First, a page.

The relative risk of IDDM between men and women in Belgium is particularly interesting. In those 25 or older the relative risk between men and women is about 2.0, similar to many other countries. By contrast the incidence of IDDM in men and women in the 20-24 age group is about the same. This could be explained by the fact that conscription was canceled in Belgium during the study period. A significant number of people in the 20-24 age group may not have served in the military or served a shorten term and thus had less exposure to vaccines. By contrast the older men had been conscripted into the military, received vaccines, and this would explain the increased risk of IDDM in the men compared to women. It is also possible that the incidence of IDDM was similar in men and women between 20-24 because of sampling error or random variation.
The estimation of insulin dependent diabetes in the US navy was made by hospitalization admissions. This system is less accurate and may include cases of type II diabetes however it may have missed case of IDDM that were treated without hospitalization. The authors however do not believe it over estimates the incidence of IDDM. It appears however the estimation is accurate at least in the younger population. The incidence of IDDM in 17-19 year olds is actually less than comparable groups in Europe and to US civilian population (Dokheel, 1993) suggesting the ascertainment in the navy may actually underestimate the cases of IDDM. A study analyzing all cases of diabetes occurring in people 15-34 in Sweden (Arnqvist et al., 1993) indicated that at least 92% of all cases of diabetes diagnosed in people under 30 were classified as type -1 , a result that is in agreement with data from Finland. This data strongly supports the author's contention that the cases in the US navy study were type-1 diabetes.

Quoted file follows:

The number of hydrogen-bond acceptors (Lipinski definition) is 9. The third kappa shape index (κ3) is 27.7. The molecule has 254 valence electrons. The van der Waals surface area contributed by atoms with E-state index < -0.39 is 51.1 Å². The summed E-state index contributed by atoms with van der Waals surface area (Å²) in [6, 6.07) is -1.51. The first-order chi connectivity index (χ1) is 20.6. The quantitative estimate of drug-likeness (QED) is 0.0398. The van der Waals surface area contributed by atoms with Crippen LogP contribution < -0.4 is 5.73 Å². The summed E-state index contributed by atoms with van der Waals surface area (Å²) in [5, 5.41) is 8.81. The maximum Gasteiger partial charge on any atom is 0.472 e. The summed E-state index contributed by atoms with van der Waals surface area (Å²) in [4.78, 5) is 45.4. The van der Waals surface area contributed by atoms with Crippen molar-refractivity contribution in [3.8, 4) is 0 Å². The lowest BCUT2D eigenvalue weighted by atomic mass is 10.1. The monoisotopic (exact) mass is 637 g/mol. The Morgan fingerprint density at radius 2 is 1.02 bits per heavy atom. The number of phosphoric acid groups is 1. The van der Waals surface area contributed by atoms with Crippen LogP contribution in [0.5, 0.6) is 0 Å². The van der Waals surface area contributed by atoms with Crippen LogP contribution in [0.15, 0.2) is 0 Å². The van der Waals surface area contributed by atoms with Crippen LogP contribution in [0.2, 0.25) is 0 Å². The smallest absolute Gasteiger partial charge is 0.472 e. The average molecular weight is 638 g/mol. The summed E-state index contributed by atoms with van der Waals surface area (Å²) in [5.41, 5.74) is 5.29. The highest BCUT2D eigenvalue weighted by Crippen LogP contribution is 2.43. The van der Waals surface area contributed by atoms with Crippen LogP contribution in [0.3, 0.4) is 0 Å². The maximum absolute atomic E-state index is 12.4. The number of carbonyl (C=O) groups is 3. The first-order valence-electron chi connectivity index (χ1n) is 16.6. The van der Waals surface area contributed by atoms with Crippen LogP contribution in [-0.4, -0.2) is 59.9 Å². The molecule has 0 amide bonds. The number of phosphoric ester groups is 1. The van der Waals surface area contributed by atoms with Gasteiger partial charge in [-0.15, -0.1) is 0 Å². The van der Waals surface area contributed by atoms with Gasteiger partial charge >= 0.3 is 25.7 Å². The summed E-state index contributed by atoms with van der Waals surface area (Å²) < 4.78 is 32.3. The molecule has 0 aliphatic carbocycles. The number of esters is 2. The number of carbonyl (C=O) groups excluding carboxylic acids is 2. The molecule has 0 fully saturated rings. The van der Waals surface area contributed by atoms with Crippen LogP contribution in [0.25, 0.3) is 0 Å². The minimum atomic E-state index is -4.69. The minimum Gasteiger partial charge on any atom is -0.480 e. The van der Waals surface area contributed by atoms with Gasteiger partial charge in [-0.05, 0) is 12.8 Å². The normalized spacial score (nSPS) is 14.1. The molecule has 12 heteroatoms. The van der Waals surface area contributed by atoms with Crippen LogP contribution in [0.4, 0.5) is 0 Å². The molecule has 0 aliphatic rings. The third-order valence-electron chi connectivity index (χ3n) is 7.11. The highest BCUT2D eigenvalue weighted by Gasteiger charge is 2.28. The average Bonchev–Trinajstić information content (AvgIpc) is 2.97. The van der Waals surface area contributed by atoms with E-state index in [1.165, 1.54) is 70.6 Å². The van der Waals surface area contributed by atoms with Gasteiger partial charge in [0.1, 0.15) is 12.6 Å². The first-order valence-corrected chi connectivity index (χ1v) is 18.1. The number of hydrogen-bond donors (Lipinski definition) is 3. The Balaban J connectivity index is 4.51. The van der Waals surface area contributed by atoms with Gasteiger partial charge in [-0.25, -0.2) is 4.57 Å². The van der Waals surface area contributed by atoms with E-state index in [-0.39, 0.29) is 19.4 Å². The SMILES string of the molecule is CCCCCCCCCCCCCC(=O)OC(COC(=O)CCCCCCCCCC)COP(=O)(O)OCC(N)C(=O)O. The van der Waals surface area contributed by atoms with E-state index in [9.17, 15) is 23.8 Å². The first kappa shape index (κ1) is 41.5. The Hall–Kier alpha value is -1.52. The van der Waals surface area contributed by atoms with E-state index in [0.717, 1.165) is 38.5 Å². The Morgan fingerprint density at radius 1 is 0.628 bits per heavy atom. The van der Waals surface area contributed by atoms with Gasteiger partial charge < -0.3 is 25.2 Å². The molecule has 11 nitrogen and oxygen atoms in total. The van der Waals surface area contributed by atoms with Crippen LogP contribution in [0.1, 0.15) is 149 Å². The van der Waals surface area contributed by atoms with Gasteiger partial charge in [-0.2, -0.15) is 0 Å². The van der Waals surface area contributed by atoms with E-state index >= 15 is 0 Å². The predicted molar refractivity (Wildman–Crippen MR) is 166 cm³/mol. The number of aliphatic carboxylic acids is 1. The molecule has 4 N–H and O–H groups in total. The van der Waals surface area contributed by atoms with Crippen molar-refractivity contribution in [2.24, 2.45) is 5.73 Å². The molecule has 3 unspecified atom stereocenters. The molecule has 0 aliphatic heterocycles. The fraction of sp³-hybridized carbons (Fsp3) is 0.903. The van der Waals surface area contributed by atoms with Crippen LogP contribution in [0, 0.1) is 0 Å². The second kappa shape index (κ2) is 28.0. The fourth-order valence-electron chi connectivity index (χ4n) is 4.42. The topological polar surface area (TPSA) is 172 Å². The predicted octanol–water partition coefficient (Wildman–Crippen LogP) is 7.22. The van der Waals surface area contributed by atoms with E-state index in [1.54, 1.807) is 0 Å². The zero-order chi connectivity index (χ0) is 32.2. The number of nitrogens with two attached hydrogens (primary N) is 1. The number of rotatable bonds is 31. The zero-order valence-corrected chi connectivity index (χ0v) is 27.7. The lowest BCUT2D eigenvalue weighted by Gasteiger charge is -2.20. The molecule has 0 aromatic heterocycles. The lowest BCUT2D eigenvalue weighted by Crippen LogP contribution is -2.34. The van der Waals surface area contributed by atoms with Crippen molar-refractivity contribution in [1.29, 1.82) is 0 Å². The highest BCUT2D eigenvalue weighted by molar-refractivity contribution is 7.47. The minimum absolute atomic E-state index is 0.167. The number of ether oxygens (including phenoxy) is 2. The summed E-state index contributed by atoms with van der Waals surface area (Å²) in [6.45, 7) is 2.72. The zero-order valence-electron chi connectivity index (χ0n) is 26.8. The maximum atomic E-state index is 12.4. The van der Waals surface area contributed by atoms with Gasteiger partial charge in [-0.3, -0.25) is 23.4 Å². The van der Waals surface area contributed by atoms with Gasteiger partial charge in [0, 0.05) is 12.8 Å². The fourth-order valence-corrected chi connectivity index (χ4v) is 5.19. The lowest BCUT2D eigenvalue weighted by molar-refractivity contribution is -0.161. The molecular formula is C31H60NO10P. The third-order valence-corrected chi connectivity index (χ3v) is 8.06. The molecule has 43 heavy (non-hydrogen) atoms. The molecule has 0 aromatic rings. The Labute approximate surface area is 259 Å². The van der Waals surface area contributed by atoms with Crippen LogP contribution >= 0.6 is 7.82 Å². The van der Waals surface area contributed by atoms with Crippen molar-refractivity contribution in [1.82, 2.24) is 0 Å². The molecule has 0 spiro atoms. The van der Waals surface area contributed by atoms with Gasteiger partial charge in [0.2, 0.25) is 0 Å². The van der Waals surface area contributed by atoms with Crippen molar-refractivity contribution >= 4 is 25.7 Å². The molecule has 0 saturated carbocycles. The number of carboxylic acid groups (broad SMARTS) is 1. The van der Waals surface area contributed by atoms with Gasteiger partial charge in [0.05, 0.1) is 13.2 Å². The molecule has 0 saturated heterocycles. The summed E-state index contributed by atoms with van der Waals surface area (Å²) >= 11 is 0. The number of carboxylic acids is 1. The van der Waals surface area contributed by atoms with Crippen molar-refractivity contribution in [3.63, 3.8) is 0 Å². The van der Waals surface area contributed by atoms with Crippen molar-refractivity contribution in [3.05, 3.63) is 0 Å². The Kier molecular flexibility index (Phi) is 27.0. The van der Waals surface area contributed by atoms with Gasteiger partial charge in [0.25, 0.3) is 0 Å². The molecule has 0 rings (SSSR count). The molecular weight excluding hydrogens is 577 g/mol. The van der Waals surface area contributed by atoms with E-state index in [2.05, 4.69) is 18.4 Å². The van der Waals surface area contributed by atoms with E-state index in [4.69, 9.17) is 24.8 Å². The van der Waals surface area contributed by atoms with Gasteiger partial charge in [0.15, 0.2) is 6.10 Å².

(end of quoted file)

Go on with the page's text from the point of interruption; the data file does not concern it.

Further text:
There are other potential causes of IDDM in military personnel such as travel and exposure to infectious agents in foreign lands. While such factors may affect the outcome of a single study, it is very unlikely they would result in all the associations found in many different studies %%280(Classen & Classen, 1997); 377(Classen & Classen, 1999); 376(Classen & Classen, 1999)%%. Furthermore the majority of conscripts in Europe probably do not travel abroad and thus travel would not explain the difference between men and women in Europe.
Norway has the highest incidence of IDDM and the lowest male/female ratio of IDDM in any European country we studied. This can be explained by the criteria for estimating the incidence of IDDM. The authors state they probably included a number of cases of type II diabetes. Another reason is that Norway, was the only country routinely giving BCG vaccine to adolescents or older individuals at time of the study years. However even with this error, the incidence of IDDM in US navy women is twice as high as women in Norway who are 20 or older.
Figure 20A: Navy men Vs controls